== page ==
RICK BOWMER / AP

Wildlife group files complaint against B.C. conservation service for bear death

The death of a female black bear that fell from a tree after being darted with a tranquilizer has prompted a wildlife group to file a complaint with the British Columbia Conservation Officer Service.

The death of a female black bear that fell from a tree after being darted with a tranquilizer has prompted a wildlife group to file a complaint with the British Columbia Conservation Officer Service.

A spokeswoman for the animal advocacy group The Fur-Bearers says an officer from the service responded to a complaint that a bear and her three cubs were eating berries in a residential area in Whistler.

When the officer arrived, the group’s Lesley Fox says the sow was in the tree and when tranquilized the mother fell to her death.

Fox says the group wants a new policy that requires all conservation officers who use tranquilizers to also use some form of netting or protection for animals that they dart in trees.

A statement from the Ministry of Environment confirms that the bear died when it fell from the tree, adding that its officers aren’t always able to control the movement of animals while they are being sedated.

The ministry says the Conservation Officer Service makes decisions in the field based on risk to the public.

“If large carnivores have not had the opportunity to become habituated to people they may be candidates for non-lethal management, such as capture and release, if it is safe to do so,” it says.

The ministry says the province will continue to focus on preventing human-wildlife conflicts by reducing bear attractants, through public education and community involvement.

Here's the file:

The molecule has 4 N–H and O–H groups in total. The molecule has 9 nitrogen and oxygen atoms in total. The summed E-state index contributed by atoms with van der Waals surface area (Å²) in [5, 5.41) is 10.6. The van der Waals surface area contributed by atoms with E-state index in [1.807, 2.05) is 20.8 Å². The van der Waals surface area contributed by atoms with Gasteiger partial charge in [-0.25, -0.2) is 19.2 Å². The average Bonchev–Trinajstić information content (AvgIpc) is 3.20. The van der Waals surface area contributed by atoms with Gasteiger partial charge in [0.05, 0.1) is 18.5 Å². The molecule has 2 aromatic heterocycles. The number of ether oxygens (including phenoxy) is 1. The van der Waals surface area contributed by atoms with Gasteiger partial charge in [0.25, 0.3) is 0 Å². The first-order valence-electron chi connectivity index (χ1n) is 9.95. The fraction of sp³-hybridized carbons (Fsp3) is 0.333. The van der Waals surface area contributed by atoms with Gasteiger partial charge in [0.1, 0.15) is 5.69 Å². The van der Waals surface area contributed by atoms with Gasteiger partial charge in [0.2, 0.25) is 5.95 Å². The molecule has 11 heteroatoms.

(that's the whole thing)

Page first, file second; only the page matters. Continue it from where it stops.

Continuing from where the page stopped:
Fox says it is irresponsible to have equipment to tranquilize or immobilize an animal but not have any safety equipment to prevent injury or death.

She says it’s unclear what happen to the sow’s three cubs.

Related: Wildlife group challenges B.C.’s interpretation of law on destroying bears

Related: Court asked to review limits on B.C. conservation officers’ power to kill wildlife

The Canadian Press

Like us on Facebook and follow us on Twitter.

Just Posted

Sylvan Lake’s Megan Cressey misses Freestyle Skiing Big Air podium

Alberta’s Jake Sandstorm captured silver in the men Freestyle Skiing Big Air contest

Sylvan Lake fiddler says performing at Canada Games an amazing experience

Brianna Lizotte performed with three drummers during a segment of the Opening Ceremonies

Child advocacy centre raising funds through Dream Home Lottery

The child advocacy centre in Red Deer uses its resources to help kids all over Central Alberta

Sylvan Lake Atom C Lakers end season on low note

The Lakers played their final home game of the season, Feb. 16.

Why do zebras have stripes? Perhaps to dazzle away flies

Researchers from University of Bristol look into why zebras have stripes

Poll: More voters believe Canada doing worse under Trudeau government

22 per cent believed the country is doing better and 27 per cent said things are the same

Ponoka host to Bayer Crop Science seed innovations trade show

The company held a trade show with seed crop science industry partners at the ag event centre

Peter Tork, Monkees’ lovable bass-guitar player, dies at 77

Tork, Micky Dolenz, David Jones and Michael Nesmith formed the made-for-television rock band

Lacombe welcomes ‘Napalm Girl’ to discuss journey from hatred to forgiveness

Latest Herr Lecture to feature Kim Phuc Phan Thi at LMC

Millennial men least likely to have a family doctor: Statistics Canada

Report found more women have primary care physicians, compared with men

Alberta to play for gold in wheelchair basketball

Action-packed first week of Canada Winter Games nearly a wrap

Boxers claim two silver medals for Alberta in wild night

Cole Brander of Edmonton fought for the gold medal against Avery Martin-Duval of Quebec

Most Read